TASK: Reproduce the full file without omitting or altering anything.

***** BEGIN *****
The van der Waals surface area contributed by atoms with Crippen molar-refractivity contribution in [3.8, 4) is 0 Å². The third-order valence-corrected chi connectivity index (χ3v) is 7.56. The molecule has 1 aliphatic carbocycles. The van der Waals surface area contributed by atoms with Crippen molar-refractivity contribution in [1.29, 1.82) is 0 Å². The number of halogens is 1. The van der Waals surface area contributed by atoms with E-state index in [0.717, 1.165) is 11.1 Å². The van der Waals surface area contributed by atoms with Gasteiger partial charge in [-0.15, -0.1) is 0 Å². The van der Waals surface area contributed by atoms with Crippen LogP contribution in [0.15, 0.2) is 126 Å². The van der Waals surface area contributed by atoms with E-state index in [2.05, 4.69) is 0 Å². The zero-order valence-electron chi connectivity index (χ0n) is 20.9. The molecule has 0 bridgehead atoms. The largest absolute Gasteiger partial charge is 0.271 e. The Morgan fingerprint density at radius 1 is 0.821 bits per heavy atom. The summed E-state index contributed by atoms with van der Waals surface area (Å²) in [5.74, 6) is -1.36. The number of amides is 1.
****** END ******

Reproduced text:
The van der Waals surface area contributed by atoms with Crippen molar-refractivity contribution in [3.8, 4) is 0 Å². The third-order valence-corrected chi connectivity index (χ3v) is 7.56. The molecule has 1 aliphatic carbocycles. The van der Waals surface area contributed by atoms with Crippen molar-refractivity contribution in [1.29, 1.82) is 0 Å². The number of halogens is 1. The van der Waals surface area contributed by atoms with E-state index in [0.717, 1.165) is 11.1 Å². The van der Waals surface area contributed by atoms with Gasteiger partial charge in [-0.15, -0.1) is 0 Å². The van der Waals surface area contributed by atoms with Crippen LogP contribution in [0.15, 0.2) is 126 Å². The van der Waals surface area contributed by atoms with E-state index in [2.05, 4.69) is 0 Å². The zero-order valence-electron chi connectivity index (χ0n) is 20.9. The molecule has 0 bridgehead atoms. The largest absolute Gasteiger partial charge is 0.271 e. The Morgan fingerprint density at radius 1 is 0.821 bits per heavy atom. The summed E-state index contributed by atoms with van der Waals surface area (Å²) in [5.74, 6) is -1.36. The number of amides is 1.